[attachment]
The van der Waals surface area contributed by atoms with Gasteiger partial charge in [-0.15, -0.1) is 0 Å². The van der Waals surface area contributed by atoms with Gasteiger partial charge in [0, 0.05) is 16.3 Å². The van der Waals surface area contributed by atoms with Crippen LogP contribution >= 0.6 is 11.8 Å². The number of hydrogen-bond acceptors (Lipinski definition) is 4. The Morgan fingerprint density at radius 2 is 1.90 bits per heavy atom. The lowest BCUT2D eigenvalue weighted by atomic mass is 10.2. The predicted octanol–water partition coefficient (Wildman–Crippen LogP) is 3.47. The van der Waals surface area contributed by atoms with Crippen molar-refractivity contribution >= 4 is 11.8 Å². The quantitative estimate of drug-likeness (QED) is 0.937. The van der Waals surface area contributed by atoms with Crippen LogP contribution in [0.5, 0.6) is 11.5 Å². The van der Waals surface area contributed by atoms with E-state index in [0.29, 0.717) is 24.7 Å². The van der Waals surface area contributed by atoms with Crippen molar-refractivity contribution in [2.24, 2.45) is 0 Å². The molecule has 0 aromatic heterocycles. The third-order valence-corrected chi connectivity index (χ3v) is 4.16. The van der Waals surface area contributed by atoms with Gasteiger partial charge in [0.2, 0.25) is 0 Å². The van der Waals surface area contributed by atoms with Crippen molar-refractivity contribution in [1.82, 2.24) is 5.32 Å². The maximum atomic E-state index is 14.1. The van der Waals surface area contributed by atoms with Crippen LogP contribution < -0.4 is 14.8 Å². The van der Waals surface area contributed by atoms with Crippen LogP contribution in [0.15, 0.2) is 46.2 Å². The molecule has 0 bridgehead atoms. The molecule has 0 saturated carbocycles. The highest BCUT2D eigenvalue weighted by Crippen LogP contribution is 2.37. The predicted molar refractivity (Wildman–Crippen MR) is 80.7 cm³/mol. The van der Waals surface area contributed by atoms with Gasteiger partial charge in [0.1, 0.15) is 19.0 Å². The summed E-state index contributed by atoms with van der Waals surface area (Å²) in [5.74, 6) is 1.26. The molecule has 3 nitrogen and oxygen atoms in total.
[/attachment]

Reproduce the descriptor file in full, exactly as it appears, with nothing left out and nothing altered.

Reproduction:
The van der Waals surface area contributed by atoms with Gasteiger partial charge in [-0.15, -0.1) is 0 Å². The van der Waals surface area contributed by atoms with Gasteiger partial charge in [0, 0.05) is 16.3 Å². The van der Waals surface area contributed by atoms with Crippen LogP contribution >= 0.6 is 11.8 Å². The number of hydrogen-bond acceptors (Lipinski definition) is 4. The Morgan fingerprint density at radius 2 is 1.90 bits per heavy atom. The lowest BCUT2D eigenvalue weighted by atomic mass is 10.2. The predicted octanol–water partition coefficient (Wildman–Crippen LogP) is 3.47. The van der Waals surface area contributed by atoms with Crippen molar-refractivity contribution >= 4 is 11.8 Å². The quantitative estimate of drug-likeness (QED) is 0.937. The van der Waals surface area contributed by atoms with Crippen LogP contribution in [0.5, 0.6) is 11.5 Å². The van der Waals surface area contributed by atoms with E-state index in [0.29, 0.717) is 24.7 Å². The van der Waals surface area contributed by atoms with Crippen molar-refractivity contribution in [2.24, 2.45) is 0 Å². The molecule has 0 aromatic heterocycles. The third-order valence-corrected chi connectivity index (χ3v) is 4.16. The van der Waals surface area contributed by atoms with Gasteiger partial charge in [0.2, 0.25) is 0 Å². The van der Waals surface area contributed by atoms with Crippen molar-refractivity contribution in [1.82, 2.24) is 5.32 Å². The maximum atomic E-state index is 14.1. The van der Waals surface area contributed by atoms with Crippen LogP contribution < -0.4 is 14.8 Å². The van der Waals surface area contributed by atoms with Crippen LogP contribution in [0.15, 0.2) is 46.2 Å². The molecule has 0 bridgehead atoms. The molecule has 0 saturated carbocycles. The highest BCUT2D eigenvalue weighted by Crippen LogP contribution is 2.37. The predicted molar refractivity (Wildman–Crippen MR) is 80.7 cm³/mol. The van der Waals surface area contributed by atoms with Gasteiger partial charge in [0.1, 0.15) is 19.0 Å². The summed E-state index contributed by atoms with van der Waals surface area (Å²) in [5.74, 6) is 1.26. The molecule has 3 nitrogen and oxygen atoms in total.